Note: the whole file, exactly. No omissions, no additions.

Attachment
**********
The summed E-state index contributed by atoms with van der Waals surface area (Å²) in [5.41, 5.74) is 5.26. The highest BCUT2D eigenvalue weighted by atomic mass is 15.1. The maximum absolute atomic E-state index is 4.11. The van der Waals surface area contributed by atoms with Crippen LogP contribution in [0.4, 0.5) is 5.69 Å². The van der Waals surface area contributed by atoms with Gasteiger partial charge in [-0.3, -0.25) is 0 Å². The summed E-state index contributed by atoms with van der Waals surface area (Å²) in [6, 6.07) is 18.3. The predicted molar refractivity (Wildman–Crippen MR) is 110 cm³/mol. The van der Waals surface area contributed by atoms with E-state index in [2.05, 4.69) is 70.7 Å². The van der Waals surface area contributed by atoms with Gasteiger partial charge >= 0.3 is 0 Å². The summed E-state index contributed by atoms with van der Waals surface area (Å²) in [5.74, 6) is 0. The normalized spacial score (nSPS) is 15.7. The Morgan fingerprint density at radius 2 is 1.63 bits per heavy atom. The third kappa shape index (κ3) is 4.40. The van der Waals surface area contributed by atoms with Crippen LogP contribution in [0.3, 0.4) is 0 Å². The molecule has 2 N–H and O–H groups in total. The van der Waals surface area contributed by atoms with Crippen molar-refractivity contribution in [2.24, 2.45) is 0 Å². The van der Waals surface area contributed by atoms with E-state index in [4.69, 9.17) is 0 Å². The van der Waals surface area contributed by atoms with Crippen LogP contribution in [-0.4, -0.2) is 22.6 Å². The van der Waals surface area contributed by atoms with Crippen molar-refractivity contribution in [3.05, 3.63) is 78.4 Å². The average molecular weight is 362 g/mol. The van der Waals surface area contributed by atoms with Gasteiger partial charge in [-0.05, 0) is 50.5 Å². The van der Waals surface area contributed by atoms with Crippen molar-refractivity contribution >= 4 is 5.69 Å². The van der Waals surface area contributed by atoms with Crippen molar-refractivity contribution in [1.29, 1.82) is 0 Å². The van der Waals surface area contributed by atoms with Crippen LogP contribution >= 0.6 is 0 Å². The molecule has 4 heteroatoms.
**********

The summed E-state index contributed by atoms with van der Waals surface area (Å²) in [5.41, 5.74) is 5.26. The highest BCUT2D eigenvalue weighted by atomic mass is 15.1. The maximum absolute atomic E-state index is 4.11. The van der Waals surface area contributed by atoms with Crippen LogP contribution in [0.4, 0.5) is 5.69 Å². The van der Waals surface area contributed by atoms with Gasteiger partial charge in [-0.3, -0.25) is 0 Å². The summed E-state index contributed by atoms with van der Waals surface area (Å²) in [6, 6.07) is 18.3. The predicted molar refractivity (Wildman–Crippen MR) is 110 cm³/mol. The van der Waals surface area contributed by atoms with E-state index in [2.05, 4.69) is 70.7 Å². The van der Waals surface area contributed by atoms with Gasteiger partial charge >= 0.3 is 0 Å². The summed E-state index contributed by atoms with van der Waals surface area (Å²) in [5.74, 6) is 0. The normalized spacial score (nSPS) is 15.7. The Morgan fingerprint density at radius 2 is 1.63 bits per heavy atom. The third kappa shape index (κ3) is 4.40. The van der Waals surface area contributed by atoms with Crippen LogP contribution in [0.3, 0.4) is 0 Å². The molecule has 2 N–H and O–H groups in total. The van der Waals surface area contributed by atoms with Crippen molar-refractivity contribution in [2.24, 2.45) is 0 Å². The van der Waals surface area contributed by atoms with E-state index in [4.69, 9.17) is 0 Å². The van der Waals surface area contributed by atoms with Crippen LogP contribution in [-0.4, -0.2) is 22.6 Å². The van der Waals surface area contributed by atoms with Crippen molar-refractivity contribution in [3.05, 3.63) is 78.4 Å². The average molecular weight is 362 g/mol. The van der Waals surface area contributed by atoms with Gasteiger partial charge in [-0.05, 0) is 50.5 Å². The van der Waals surface area contributed by atoms with Crippen molar-refractivity contribution >= 4 is 5.69 Å². The van der Waals surface area contributed by atoms with Crippen molar-refractivity contribution in [1.29, 1.82) is 0 Å². The van der Waals surface area contributed by atoms with Crippen LogP contribution >= 0.6 is 0 Å². The molecule has 4 heteroatoms.